• ;World War I ;World War II *Invasion of Poland *Battle of France *Operation Barbarossa *Operation Typhoon *Operation Blue *Battle of Voronezh (1942) *Battle of Sevastopol *Operation Braunschweig (en)
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  • Moritz Albrecht Franz Friedrich Fedor von Bock (en)
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  • Generaloberst Fedor von Bock, 1939 (en)
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  • Army Group B, 1940 (en)
  • Army Group Center, 1941 (en)
  • Army Group North, 1939 (en)
  • Army Group South, 1942 (en)
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  • Fedor von Bock (en)
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  • "Der Sterber" (en)
  • "Holy Fire of Küstrin" (en)
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  • Biography (en)
  • World War I (en)
  • World War II (en)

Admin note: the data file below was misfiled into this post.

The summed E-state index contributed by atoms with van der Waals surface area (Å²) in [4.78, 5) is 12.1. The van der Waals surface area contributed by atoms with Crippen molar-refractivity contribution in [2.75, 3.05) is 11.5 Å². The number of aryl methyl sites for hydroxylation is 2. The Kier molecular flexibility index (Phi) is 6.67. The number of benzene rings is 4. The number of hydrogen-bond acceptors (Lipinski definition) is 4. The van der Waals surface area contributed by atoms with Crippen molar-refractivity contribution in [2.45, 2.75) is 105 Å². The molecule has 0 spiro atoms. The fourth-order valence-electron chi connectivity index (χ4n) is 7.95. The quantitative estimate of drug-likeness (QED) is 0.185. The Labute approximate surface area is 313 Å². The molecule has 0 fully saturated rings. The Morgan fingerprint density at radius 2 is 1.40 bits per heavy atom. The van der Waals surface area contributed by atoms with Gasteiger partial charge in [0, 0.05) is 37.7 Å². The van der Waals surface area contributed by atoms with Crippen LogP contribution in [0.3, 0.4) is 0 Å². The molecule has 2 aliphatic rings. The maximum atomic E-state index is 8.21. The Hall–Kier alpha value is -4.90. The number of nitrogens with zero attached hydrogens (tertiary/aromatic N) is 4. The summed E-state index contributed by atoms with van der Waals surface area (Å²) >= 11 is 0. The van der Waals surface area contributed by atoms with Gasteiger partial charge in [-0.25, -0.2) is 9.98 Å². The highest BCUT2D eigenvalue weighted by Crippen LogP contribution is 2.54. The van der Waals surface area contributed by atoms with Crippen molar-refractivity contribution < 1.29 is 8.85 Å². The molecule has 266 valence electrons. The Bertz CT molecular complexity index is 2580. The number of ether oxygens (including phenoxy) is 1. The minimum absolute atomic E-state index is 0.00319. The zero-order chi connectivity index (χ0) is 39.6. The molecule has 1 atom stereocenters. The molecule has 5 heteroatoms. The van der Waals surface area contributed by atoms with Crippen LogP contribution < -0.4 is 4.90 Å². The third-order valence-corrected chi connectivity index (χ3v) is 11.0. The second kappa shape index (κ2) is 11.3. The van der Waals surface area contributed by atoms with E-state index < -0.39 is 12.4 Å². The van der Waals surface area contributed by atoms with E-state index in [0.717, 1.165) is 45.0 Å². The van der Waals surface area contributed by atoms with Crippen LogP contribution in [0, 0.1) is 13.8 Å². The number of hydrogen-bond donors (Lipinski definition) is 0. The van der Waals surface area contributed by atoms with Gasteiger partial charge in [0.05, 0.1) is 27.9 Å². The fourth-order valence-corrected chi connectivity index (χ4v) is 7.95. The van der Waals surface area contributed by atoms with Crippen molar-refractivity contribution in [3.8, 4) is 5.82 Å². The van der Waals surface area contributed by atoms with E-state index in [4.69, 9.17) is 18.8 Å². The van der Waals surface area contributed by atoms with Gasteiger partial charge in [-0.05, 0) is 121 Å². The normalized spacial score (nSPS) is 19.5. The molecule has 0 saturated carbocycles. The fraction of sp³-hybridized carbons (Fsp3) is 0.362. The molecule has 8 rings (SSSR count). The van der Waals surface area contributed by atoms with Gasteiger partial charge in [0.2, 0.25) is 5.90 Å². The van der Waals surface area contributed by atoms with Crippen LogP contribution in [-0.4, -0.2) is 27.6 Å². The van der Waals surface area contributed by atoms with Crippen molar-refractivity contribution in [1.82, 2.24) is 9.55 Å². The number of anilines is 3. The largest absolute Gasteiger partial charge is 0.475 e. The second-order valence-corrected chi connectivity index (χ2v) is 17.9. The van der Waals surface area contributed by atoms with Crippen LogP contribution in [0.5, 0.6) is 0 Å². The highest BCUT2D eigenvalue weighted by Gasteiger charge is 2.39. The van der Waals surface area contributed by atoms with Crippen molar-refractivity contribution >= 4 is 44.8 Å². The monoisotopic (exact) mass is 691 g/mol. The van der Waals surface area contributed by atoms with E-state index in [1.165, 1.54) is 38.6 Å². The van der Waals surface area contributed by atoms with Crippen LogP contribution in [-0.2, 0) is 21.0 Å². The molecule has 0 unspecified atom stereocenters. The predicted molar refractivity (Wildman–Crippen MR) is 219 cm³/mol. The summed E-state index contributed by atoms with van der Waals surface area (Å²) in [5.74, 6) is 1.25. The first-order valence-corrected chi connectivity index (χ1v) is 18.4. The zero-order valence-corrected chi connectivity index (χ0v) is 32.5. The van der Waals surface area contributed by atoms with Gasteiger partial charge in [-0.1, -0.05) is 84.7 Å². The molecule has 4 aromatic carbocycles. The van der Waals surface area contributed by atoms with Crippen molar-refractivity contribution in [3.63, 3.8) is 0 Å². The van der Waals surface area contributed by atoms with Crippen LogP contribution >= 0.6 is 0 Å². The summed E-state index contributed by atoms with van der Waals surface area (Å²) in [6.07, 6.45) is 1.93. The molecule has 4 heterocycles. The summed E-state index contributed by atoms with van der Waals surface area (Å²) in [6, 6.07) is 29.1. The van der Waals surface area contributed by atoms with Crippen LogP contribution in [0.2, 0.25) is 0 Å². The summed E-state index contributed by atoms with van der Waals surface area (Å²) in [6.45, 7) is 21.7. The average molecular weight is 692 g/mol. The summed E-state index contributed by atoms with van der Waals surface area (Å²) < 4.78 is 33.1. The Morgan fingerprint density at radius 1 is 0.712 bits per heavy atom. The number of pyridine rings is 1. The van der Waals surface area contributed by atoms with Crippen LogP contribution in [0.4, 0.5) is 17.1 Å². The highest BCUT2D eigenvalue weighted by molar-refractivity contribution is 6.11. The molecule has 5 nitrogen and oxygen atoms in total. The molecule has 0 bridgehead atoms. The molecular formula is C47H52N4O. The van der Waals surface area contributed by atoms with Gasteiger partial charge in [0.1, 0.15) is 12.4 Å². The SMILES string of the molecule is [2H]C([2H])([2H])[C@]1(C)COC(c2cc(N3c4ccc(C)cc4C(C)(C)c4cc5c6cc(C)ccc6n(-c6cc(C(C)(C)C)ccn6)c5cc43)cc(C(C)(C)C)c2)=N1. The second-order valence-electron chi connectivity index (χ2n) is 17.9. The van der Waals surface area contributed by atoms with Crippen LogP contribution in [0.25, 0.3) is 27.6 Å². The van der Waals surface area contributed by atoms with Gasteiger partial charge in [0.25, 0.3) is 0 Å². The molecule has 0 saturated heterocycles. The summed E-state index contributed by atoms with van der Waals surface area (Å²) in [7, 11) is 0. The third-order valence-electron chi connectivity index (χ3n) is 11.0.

• Military of Germany (en)
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  • Erich von Falkenhayn (en)
  • Eugen von Falkenhayn (en)
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  • --08-27
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  • Moritz Albrecht Franz Friedrich Fedor von Bock (3 December 1880 – 4 May 1945) was a German field marshal who served in the German army during the Second World War. As a leader who lectured his soldiers about the honor of dying for the German Fatherland, he was nicknamed "Der Sterber" (literally, ambiguously, and ironically: "The Dier"). (en)
  • Moritz Albrecht Franz Friedrich Fedor von Bock (3 December 1880 – 4 May 1945) was a German field marshal who served in the German army during the Second World War. (en)
  • Fedor von Bock (3 December 1880 – 4 May 1945) was a German field marshal who served in the German army during the Second World War. (en)